I don’t have the power of the pen like Alexander Payne, so I’m sure that my synopsis of the plot was a bit rough. Still, this doesn’t take away from the fact that The Descendants was one of the best films of 2011 and rightfully nominated for several Academy Awards. I still prefer 2004’s Sideways because I thought the performances were a bit better. Well that and I love wine! But Payne’s movies do provide thoughtful, character-driven dramas about average people. There’s no doubt that Clooney gives a stand out performance, though he lost out on the Best Actor statue to Jean Dujardin in The Artist. The film is a bit hard to watch, there’s not a lot of positive energy floating around, then again it’s about real life and sometimes…things don’t always go our way. Fans of Payne’s films will flock to this, for sure, but if you want to see Clooney at his finest then there’s no better place to start.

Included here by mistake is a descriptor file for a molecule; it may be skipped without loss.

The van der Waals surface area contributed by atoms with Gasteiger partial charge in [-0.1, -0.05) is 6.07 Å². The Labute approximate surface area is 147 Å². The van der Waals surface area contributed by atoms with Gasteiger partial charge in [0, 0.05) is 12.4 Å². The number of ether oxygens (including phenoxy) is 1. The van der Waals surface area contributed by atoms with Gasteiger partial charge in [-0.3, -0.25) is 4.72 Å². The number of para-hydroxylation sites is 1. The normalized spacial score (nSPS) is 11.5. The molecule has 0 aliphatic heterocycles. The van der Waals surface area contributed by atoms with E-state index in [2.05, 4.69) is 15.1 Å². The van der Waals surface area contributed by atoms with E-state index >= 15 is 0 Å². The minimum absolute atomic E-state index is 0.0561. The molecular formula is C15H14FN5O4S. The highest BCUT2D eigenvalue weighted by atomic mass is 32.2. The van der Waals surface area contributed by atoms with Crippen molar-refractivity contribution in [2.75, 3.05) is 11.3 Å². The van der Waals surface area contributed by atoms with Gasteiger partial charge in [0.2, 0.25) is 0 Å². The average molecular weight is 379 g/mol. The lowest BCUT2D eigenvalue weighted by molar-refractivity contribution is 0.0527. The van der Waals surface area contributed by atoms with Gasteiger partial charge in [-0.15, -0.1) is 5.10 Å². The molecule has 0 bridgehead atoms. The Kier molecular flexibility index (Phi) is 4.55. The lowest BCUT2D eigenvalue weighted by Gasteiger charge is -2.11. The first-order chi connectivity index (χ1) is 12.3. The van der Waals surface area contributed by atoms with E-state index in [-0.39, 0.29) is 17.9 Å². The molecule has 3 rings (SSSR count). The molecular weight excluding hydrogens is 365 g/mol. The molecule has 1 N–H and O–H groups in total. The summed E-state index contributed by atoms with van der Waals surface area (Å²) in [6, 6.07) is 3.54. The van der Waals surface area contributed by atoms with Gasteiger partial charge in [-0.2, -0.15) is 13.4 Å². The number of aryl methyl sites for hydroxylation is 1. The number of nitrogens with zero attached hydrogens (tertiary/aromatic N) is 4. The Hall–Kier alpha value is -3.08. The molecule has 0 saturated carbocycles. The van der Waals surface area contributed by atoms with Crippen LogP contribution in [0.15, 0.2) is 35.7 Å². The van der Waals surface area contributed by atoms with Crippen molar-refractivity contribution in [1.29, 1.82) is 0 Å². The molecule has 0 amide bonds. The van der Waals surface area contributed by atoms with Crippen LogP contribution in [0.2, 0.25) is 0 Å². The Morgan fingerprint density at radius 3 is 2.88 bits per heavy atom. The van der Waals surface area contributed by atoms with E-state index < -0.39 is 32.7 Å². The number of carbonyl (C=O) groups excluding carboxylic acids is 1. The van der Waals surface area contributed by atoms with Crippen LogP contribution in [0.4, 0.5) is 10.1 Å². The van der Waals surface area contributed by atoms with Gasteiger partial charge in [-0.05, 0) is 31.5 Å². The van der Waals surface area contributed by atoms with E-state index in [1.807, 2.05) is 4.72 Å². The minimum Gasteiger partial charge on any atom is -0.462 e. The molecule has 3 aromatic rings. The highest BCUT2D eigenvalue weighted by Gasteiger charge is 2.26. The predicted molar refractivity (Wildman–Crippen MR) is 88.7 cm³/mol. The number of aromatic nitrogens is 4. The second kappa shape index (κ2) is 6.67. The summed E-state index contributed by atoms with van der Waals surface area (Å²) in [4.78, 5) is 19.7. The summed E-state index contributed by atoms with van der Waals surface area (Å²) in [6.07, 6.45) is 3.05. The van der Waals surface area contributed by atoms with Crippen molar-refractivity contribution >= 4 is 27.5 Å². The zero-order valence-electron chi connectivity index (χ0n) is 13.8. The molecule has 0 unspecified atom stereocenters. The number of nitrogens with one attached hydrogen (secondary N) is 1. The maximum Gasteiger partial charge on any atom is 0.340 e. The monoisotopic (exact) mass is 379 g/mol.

Video: How does it look?
Filmed on location in Hawaii, The Descendants has plenty of opportunities to showcase the beauty of our 50th state. Fox has issued this Blu-ray in a very nice-looking 2.40:1 AVC HD transfer that looks just as we’d expect – good. Fine detail is amazing, we can see the patterns on the shirts, the grey streaks in Clooney’s hair and the scruff on his face. This isn’t a movie like Into the Blue where every scene is sun-soaked with colors galore, though. A number of the scenes are a bit on the under saturated side, to be honest. I found contrast to be within normal parameters as are black levels. Some of the scenes seem a bit on the soft side, so I’m not sure if it’s a fault of the transfer or if it was intentional. It’s a good-looking film and viewers will find little, if anything, to complain about.
Audio: How does it sound?